Red Road Andrea Arnold

Red Road Andrea Arnold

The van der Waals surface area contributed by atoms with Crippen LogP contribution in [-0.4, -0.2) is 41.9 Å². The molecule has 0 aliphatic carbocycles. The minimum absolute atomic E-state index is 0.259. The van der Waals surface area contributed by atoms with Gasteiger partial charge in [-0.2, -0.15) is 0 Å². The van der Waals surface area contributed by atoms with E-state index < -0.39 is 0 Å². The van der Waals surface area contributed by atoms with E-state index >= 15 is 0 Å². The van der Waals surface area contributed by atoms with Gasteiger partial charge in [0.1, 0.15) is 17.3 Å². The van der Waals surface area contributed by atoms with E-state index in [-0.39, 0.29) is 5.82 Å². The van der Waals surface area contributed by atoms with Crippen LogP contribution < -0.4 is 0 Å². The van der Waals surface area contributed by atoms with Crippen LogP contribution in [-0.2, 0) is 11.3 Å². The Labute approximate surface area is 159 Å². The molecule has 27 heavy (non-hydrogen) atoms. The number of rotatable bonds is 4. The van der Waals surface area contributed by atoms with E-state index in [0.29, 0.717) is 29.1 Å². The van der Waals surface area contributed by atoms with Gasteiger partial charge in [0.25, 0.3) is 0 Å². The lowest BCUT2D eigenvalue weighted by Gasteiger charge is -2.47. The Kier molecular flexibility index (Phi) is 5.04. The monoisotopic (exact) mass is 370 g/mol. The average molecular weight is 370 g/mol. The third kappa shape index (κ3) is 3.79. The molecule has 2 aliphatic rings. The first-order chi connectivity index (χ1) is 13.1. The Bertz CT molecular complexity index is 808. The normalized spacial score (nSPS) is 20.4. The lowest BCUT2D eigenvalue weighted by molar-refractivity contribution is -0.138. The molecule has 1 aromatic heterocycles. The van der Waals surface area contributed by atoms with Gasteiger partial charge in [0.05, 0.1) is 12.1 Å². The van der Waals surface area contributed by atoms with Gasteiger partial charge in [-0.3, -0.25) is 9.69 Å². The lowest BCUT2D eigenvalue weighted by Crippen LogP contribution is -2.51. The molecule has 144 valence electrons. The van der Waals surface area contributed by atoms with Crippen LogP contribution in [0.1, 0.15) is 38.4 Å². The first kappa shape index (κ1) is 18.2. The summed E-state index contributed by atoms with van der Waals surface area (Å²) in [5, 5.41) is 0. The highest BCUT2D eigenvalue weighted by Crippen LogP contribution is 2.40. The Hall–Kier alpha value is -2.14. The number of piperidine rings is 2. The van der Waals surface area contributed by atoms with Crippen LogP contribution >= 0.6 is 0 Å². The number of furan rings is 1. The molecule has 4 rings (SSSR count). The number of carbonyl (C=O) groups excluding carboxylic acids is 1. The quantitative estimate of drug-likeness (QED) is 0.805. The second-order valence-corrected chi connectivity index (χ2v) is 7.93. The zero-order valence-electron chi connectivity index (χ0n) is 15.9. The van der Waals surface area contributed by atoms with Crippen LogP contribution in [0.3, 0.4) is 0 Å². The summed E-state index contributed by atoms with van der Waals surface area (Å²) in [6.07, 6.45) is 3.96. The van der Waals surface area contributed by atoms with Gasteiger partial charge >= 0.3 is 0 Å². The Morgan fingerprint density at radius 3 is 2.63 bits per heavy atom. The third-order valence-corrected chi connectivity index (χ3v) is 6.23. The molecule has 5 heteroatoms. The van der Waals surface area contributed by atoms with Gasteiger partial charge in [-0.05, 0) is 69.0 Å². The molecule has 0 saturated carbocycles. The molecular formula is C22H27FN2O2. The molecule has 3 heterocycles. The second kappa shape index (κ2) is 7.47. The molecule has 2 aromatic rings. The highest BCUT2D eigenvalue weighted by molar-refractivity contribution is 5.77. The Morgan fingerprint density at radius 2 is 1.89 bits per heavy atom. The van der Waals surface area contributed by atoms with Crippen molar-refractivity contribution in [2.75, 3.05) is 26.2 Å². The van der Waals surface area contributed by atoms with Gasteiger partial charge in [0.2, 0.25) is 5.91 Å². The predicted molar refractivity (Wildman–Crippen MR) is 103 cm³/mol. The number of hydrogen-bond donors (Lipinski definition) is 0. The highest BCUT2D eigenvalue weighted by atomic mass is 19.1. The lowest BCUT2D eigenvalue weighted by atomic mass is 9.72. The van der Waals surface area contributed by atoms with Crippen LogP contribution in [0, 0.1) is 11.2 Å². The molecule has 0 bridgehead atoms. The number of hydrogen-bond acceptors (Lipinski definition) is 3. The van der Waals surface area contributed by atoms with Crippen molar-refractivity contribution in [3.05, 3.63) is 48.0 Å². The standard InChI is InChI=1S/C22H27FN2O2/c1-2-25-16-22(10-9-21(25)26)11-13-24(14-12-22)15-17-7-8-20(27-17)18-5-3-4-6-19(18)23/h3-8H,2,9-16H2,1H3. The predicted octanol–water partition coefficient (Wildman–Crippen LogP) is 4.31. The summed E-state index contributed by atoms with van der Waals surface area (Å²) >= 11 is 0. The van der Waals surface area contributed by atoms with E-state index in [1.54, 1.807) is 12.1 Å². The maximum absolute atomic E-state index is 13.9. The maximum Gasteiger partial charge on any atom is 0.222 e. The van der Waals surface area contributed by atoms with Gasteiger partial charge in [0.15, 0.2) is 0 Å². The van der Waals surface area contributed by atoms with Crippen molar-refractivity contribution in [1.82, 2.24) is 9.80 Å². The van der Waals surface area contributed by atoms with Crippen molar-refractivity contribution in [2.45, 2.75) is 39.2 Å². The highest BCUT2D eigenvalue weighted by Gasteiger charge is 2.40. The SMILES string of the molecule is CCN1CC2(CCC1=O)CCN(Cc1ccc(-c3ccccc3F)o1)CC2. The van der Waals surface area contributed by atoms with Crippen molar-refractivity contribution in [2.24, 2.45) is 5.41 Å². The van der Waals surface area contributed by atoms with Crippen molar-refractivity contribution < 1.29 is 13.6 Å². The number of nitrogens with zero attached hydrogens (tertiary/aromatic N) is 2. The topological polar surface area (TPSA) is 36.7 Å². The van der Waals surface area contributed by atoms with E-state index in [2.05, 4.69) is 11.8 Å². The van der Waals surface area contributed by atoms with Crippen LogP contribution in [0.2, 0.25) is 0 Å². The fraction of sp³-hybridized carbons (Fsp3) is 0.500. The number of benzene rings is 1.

Red Road is such a bravura piece of filmmaking that it takes a while for the deficiencies of the plot to sink in. Director Andrea Arnold is so good at doodling in the margins of her dank surveillance society nightmare world that you almost don’t notice that her script is a bit on the sappy side. The tension between the two sensibilities may divide your loyalties as to what you think of the final product. The early scenes are superb at narrative misdirection; the story of CCTV operator Jackie (Kate Dickie) is told in pieces so that her personal trauma only sinks in gradually. But one day, Clyde (Tony Curran) shows up on her monitor, out of prison and probably unrepentant. Her limited power as an eye-in-the-sky allows her to find the man, stalk him and worm her way into his life, with a terrible objective in mind that isn’t clear until the climax. Arnold’s pictures are gorgeously bleak, with the depressing housing project on the eponymous road looking like some awful place in Hell, and she’s great at unconventional casting and behavioural asides that make her vision that much more credible. Still, the film is disappointingly simple once the narrative points come together, another story of someone who has to let go and move on with her life. Veering off of Red Road and onto Degrassi Street, the script makes a puzzling match with the superlatively scabrous visuals, especially when they evoke details of life on the margins better than any movie this year. It loses something in the transition from the big screen to your monitor, and it doesn’t hold up to repeated viewings, but it also offers snatches of things that are better than most of the whole movies that make it to theatres. (Seville)